bool acceptNewMessages;
MTQueue<Json::Value> messageQueue;
struct mg_context* mongooseContext;
pthread_mutex_t mutex;
std::vector<struct mg_connection*> clients;
pthread_t thread;
pthread_t pingThread;
pthread_mutex_t pingMutex;
pthread_cond_t pingCond;

friend void* websocketServerThread(void* websocketServerPtr);
friend void* websocketPingThread(void* websocketServerPtr);
friend void websocketReadyHandler(struct mg_connection* connection);
friend int websocketDataHandler(struct mg_connection* connection,
int flags, char* data, unsigned int dataLength);
friend void websocketClosedHandler(struct mg_connection* connection);

Aside from a simple public interface, the WebsocketServer only contains a small amount of state information and bunch of friend callback declarations for thread main functions and Mongoose callbacks.

Initializing Mongoose is fairly straight-forward:


const char* options[] =
"listening_ports", "8080",

struct mg_callbacks callbacks;
callbacks.websocket_ready = websocketReadyHandler;
callbacks.websocket_data = websocketDataHandler;
callbacks.connection_closed = websocketClosedHandler;

mongooseContext = mg_start(&callbacks,this,options);

After initializing some thread synchronization objects I prepare the structures needed to build the main Mongoose object – a context structure. The “websocketServerThread” thread is the main server logic that handles broadcasting messages and keeps track of clients. The “websocketPing” one is actually there just to broadcast a pulse message every 5 seconds to prevent clients’ browsers from closing the websocket connection due to innactivity. The destructor will then go on to clean up by calling mg_stop() on the Mongoose context and join the spawned threads into the main one , but not before broadcasting a final “stop” message to the clients. This helps clean up the opened websockets on the Javascript side.

Broadcasting a message is done by simply pushing a JSON object to a queue. websocketServerThread monitors this queue for new messages and broadcasts them as soon as possible. I am using the JsonCpp library. As you may have noticed in the WebsocketLog::logMessage above, building messages with it is very intuitive. Parsing data into objects is just as easy, so overall – a pretty good library.

I check every outgoing message for a type, so that I can gracefully close when the user broadcasts a “stop” message, as well as handle the already mentioned pulse messages. There is actually a way to simply ping a websocket with the purpose of keeping it alive. When writing to the websocket you can specify an opcode that describes what the data is. Regular messages are WEBSOCKET_OPCODE_TEXT in Mongoose’s language, but you can also send blank WEBSOCKET_OPCODE_PING messages. Here’s the interesting case, when we are actually going to be sending out data:

Json::FastWriter writer;
string messageSerialized = writer.write(message);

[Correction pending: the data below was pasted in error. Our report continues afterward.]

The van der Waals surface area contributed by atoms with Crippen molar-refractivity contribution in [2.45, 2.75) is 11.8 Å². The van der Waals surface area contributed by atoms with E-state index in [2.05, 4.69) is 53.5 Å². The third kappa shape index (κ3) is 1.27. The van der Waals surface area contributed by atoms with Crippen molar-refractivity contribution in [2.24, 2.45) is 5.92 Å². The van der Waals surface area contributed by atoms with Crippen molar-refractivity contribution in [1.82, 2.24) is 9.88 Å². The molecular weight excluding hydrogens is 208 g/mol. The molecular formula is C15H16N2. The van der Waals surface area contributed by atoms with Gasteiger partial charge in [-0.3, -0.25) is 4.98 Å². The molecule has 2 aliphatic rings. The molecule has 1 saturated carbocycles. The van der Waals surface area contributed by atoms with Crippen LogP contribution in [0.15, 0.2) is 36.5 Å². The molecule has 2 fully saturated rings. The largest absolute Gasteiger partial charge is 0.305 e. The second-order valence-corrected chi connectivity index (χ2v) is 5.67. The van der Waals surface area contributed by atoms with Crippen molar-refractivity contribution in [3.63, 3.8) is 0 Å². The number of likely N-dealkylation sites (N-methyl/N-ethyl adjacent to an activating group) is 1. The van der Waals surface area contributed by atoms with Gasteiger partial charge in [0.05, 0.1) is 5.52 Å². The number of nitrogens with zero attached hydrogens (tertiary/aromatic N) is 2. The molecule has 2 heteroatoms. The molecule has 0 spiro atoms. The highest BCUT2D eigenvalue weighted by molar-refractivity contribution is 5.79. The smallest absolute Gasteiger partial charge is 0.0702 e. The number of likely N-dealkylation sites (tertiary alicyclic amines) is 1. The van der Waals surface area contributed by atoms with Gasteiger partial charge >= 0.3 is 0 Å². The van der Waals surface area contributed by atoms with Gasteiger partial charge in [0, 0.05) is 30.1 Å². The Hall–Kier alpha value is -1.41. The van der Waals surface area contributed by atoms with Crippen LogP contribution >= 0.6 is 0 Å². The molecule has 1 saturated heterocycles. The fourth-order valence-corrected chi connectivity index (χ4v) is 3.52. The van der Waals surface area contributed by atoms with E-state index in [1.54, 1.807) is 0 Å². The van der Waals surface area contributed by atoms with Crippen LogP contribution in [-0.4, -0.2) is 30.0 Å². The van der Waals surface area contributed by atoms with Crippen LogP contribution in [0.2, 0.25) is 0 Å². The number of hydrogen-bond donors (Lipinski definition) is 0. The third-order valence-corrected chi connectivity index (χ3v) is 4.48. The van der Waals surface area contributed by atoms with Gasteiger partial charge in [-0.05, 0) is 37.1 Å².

for (auto client : ws->clients)

The JsonCpp library provides different writers like a human readable one, or the FastWriter I used, which compacts the generated textual representation of an object. Note that Mongoose is not thread safe, so we have to manually protect it with a mutex. JSON objects are also used when processing incoming messages. Whenever a message is received, all I do is check if it’s a “close” message. For my needs I didn’t need any other messages from the client to the application, so this was enough. The websocketDataHandler is the callback that Mongoose calls whenever a chunk of data has arrived. I parse it into a JSON object and return 0 or 1 to tell the server if it should keep the socket opened. You could easily integrate more functionality at this point to let the application expose some sort of REST or JavaScript API for further debugging or automated logging.

int websocketDataHandler(struct mg_connection* connection,
int flags, char* data, unsigned int dataLength)
Json::Value message;
Json::Reader reader;
if (message.get("type","n/a").asString().compare("close") == 0)
return 0;
return 1;

IV. Client side

As already mentioned, I used a single .html page stored locally for the interface. In particular, I used jQuery along with the dataTables plugin to create a simple interface that allows you to connect to different host applications and view the log they are producing in real time. I have to say jQuery made it incredibly easy to put the page together. I handle creating and talking over websockets, continuous reconnection attempts (it automatically will reconnect to the address+port it last used as soon as an application becomes responsive at it), as well as searching and filtering the messages displayed and saving log sessions to cookies. All of this is implemented in about 250 lines of JavaScript on top of 40 lines of HTML. Be warned – client side development is not my expertise. I was learning about websockets as I was writing this and outside of the warm type safe environment of C++, JavaScript does not offer much common sense protection, so the code is far from perfect, but it gets the job done.

Most of the code resides within the JavaScript object that the dataTables plugin uses to represent the table. Since JavaScript does not have a notion of types, I use it to store any methods I need to manipulate the data and then have the callbacks actually do a lot of the work for me.

Let’s look at connecting to the application through a WebSocket:

var tryConnect = function()